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People feel powerless to protect their personal data on Facebook

Only one in ten trust Facebook to put things right for its users. So make sure you know how to manage your Facebook data and targeted ads

Facebook users are deeply concerned with how their personal data is handled but feel powerless to protect it, a Which? survey has found.

A survey* of more than 2,000 people found that nine in ten had concerns following the Cambridge Analytica (CA)/Facebook scandal, which revealed millions of people’s personal information was compromised by the social network.

The research also found that, while 6% of Facebook users have deleted or deactivated their account in response to the reports, 73% hadn’t changed how often they use Facebook since the story broke.

Lack of trust in Facebook

Of those who answered that they are concerned about the issue but haven’t changed their behaviour, 13% believe there is nothing they can do to change what Facebook does with information taken from users, and 18% think it’s too late to take any action. Just 10% trusted Facebook to put things right for its users itself.

The results suggest that some users don’t feel like they have the power to act against tech giants such as Facebook.

This attitude may be explained by the fact that the harvesting of user data, as well the data of their friends, in the Cambridge Analytica case took place in 2014 but has only just come to light.


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Is more regulation needed?

The survey results also suggest that there is a belief that in order to stop these scandals happening in the first place companies need to be more responsible and adopt higher moral standards when it comes to handling their data.

Almost two-thirds of people were concerned about how there seemed to be little effective regulation over what Facebook or Cambridge Analytica were doing with their information, while a further two thirds were also worried that Facebook didn’t check what the third party, who obtained user data, was going to do with that information.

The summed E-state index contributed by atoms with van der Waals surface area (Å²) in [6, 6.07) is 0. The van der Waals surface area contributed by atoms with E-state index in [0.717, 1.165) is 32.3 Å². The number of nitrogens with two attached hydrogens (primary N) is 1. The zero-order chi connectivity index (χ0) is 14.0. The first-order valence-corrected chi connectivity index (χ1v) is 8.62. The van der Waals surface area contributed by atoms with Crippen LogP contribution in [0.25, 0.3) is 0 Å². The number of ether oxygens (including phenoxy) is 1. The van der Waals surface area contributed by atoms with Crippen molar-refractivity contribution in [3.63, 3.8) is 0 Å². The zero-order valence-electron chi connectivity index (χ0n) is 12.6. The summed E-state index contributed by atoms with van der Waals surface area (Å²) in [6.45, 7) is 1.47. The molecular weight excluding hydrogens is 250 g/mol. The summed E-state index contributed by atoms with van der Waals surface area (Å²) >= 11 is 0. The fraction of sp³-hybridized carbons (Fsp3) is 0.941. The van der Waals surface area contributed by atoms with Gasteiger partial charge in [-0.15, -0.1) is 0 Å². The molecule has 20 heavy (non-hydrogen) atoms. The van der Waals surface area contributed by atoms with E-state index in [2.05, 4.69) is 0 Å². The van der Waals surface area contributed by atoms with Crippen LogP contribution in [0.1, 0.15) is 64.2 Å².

Your new data rights

The General Data Protection Regulation (GDPR) will bring the biggest change for decades to data protection law in the UK.

The regulation will be in force from the 25 May and enshrined into UK law through the Data Protection Act 2018, and big companies will need to take their new responsibilities seriously.

Alongside these duties they must also act to improve the way they communicate to their users about what information they are providing access to when they sign up to an app, and must do so in a way that is easy to find and to understand.

Alex Neill, Which? managing director of home products and services, said: ‘Facebook users are clearly concerned that the site hasn’t been properly in control of their data, and worse, many feel powerless to act to protect their personal information.

‘With massive changes to the way companies must handle data just weeks away, Facebook must recognise that as the world’s biggest social network site it should lead the way as a responsible custodian of users’ data.

‘It should do more to educate users in an accessible way about how sharing their data could affect them, while regulators and the government should ensure that action can be taken against companies that break the rules.’

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Which? calls for collective compensation

Regulators, including the Information Commissioners Office, which is investigating whether Facebook data was illegally acquired and used, must stand ready to take enforcement action – starting with companies whose deliberate actions are harming consumer interests.

The government will need to continue to work on other areas, including action on confusing terms and conditions, as well as collective redress.

An amendment to the Data Protection Bill replicating this optional part of the GDPR would allow independent organisations acting in the public interest, such as Which?, to act as a representative on behalf of groups of affected consumers.

Collective redress would mean consumers wouldn’t need to sign up to an action to get quick, easy and cheap access to justice when they experience a financial loss following a data breach.

*Populus, on behalf of Which? surveyed 2,068 UK adults. Fieldwork took place between 26 and 27 March 2018. The data have been taken from nationally representative omnibus surveys and have been weighted to the demographic profile of the population.

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